Of course there is political scale to selecting statements made three years ago and bringing them up today and amassing certain weaknesses and mistakes of traditionalist approaches and presenting them to Turkey. This politics is closely related to the historic period Turkey is going through. Century-old Turkey is radically renewing its politics, and the main sociology carrying this out is composed of conservatives. Conservative actors are going through the struggle of establishing a new system. A year later, there will be a great will brought forward. While all this is ongoing, certain difficult positions, weaknesses and mistakes of imams, religious movements and groups are picked and brought up on the agenda. A discussion is being started through culture and religion.
Of course these discussions are important. It is continuing with modernization as well. The interpretation of religion, whether there is room for ijtihad (independent reasoning), the authority to represent the religion, reformation of the religion, renewal of the religion. Filibeli Ahmed, Elmalı, Mehmed Akif, Muhammed Abduh, Muhammed İkbal, Said Halim, Said-i Nursi, all discussed these matters with a very competent language and knowledge. It was the Second Chamber – i.e. the People’s Party (HP) hegemony – that ended this debate. The single-party regime first wanted to make a reform in religion, then it completely gave up religion. This is why it also eliminated the traditional structures. The Presidency of Religious Affairs, also known as Diyanet, was instituted as the official religious authority. It was restricted to merely keeping the mosques clean and giving sermons.
Now, as Turkey is re-establishing its system, two fronts are being opened at once: The first is to drag the conservatives into a debate among themselves and get the Diyanet to monopolize religious understandings. Hence, conservatives were now arguing among themselves.
These arguments are also continuing through the president. President Recep Tayyip Erdoğan’s leadership is opened to debate through religion. Conservative circles are differentiating more around traditionalism and reformism. Those who want to reform Islam through Fazlurrahman’s view seem to have taken charge. Some statements and actions of figures such as Cübbeli Ahmet, the leader of the Şabani movement, Nurettin Yıldız are used as the grounds to show how bad tradition is. As a matter of fact, they are used to put all tasawwuf and religious movements under suspicion. Everyone is placed in this category with a collective view. The traditionalist approaches that freeze history and Shariah are hitting the realities of today. So, does this mean that we are going to surrender to modernism or abandon Shariah? I think this question is a huge trap. Instead of this, we should turn toward revival in the modern period by protecting the essence of Shariah, or the principles of Islam. We should resort to the principle of renewal. As we mentioned earlier, our thinkers in the 19th century did this too. They were distant toward reformists like Abdullah Cevdet and Ziya Gökalp. Instead, they spend intensive time on topics such as revival, reform and renewal (I focus on this subject in my study titled “Islam Toplum Tahayyülü”). We will be doing the same today.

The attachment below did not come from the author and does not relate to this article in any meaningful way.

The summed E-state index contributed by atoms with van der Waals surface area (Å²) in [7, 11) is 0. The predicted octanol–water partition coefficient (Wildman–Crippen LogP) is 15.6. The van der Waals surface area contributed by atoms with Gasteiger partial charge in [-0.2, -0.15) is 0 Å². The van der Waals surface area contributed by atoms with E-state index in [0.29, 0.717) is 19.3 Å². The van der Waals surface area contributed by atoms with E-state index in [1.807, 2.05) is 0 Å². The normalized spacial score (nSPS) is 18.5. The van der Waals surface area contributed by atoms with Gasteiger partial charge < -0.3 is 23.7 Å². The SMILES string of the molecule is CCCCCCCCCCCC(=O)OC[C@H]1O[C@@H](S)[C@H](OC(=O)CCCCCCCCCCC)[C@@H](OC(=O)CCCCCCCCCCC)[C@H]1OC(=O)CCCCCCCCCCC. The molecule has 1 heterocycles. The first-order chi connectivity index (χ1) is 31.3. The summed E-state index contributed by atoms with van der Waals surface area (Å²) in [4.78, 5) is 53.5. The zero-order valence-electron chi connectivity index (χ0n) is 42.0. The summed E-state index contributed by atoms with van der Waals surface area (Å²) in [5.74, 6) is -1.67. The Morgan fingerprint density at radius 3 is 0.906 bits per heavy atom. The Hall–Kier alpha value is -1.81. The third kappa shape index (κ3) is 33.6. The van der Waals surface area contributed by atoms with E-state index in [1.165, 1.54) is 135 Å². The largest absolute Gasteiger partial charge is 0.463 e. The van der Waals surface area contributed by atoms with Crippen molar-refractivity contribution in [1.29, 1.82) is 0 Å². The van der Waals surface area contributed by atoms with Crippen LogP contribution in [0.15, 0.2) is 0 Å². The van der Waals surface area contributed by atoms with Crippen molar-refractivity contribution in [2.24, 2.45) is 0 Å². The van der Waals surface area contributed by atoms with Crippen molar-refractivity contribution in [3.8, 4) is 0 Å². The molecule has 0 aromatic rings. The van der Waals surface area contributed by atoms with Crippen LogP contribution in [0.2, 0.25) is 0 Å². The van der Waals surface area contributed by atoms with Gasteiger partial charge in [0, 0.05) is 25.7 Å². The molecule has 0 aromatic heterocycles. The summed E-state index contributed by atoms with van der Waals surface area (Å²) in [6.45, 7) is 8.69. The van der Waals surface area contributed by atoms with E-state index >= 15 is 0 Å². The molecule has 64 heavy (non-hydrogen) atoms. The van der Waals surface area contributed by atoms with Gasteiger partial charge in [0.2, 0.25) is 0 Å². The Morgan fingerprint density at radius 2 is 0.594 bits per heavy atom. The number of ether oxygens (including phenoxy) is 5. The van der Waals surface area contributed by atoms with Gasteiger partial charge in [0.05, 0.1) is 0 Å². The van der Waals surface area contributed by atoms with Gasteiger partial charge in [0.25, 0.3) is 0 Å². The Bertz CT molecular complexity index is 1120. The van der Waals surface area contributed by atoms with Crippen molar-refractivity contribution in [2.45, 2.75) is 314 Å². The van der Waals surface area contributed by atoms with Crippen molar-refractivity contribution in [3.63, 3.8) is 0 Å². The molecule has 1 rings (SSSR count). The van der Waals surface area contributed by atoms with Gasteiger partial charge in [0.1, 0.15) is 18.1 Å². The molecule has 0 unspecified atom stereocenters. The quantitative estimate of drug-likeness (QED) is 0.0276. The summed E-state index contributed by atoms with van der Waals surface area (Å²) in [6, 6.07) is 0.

Both reformism and traditionalism are extinction for us. The first dissolves Islam within modernity, while the second confines it to history. As author Ahmet Hamdi Tanpınar beautifully states, “We are going to settle scores with tradition and reach an agreement with it.” We are going to use the same principle for modernity. In other words, we are going to settle scores with modernity and reach an agreement with it. This is what renewal means. It is to present an Islamic understanding that is “counterbalanced with the spirit of the [new] age” that we are now in. Imam al-Ghazali and Imam al-Rabbani did this and, as a matter of fact, the Naqshi Müceddidi ecole did the same in the modernity of the Ottoman Empire. Neither Fazlurrahman nor Sayyid Hussein al-Nasr is the right path for us. The “modern revival” movement (middle path/everyday ummah) that started with the Naqshi Müceddidi tradition was suspended at the beginning of the Republic. It should now continue on its path again. This is what Turkey’s Islamism (I call it Istanbul Islamism) is. Neither Cairo, nor Riyadh, nor Tehran, nor U.S. universities (remember that both Fazlurrahman and Nasr were staff at U.S. universities)…
Conservative politics should continue to play its historic role, and its leadership should not be worn with these internal discussions. We should not allow the “War within Islam” theory to be staged in Turkey. Do not forget, division starts first in the mind and soul. Meanwhile, the way to continue our existence at a time when we are facing attacks by modernity and capitalism is not to escape to the past or surrender to modernity. We cannot leave this matter to the monopoly of the Diyanet. Fetullah Terrorist Organization (FETÖ) leader Fetullah Gülen having spent his entire life as a civil servant under the Diyanet and defending the headscarf ban in mosques in 1989 is enough proof for this. As intellectuals, theologists and academics, we must continue the “modern revival” tradition that started in the 19th century.
We must continue the war, not within Islam, but against the structures that are an obstacle to Islam.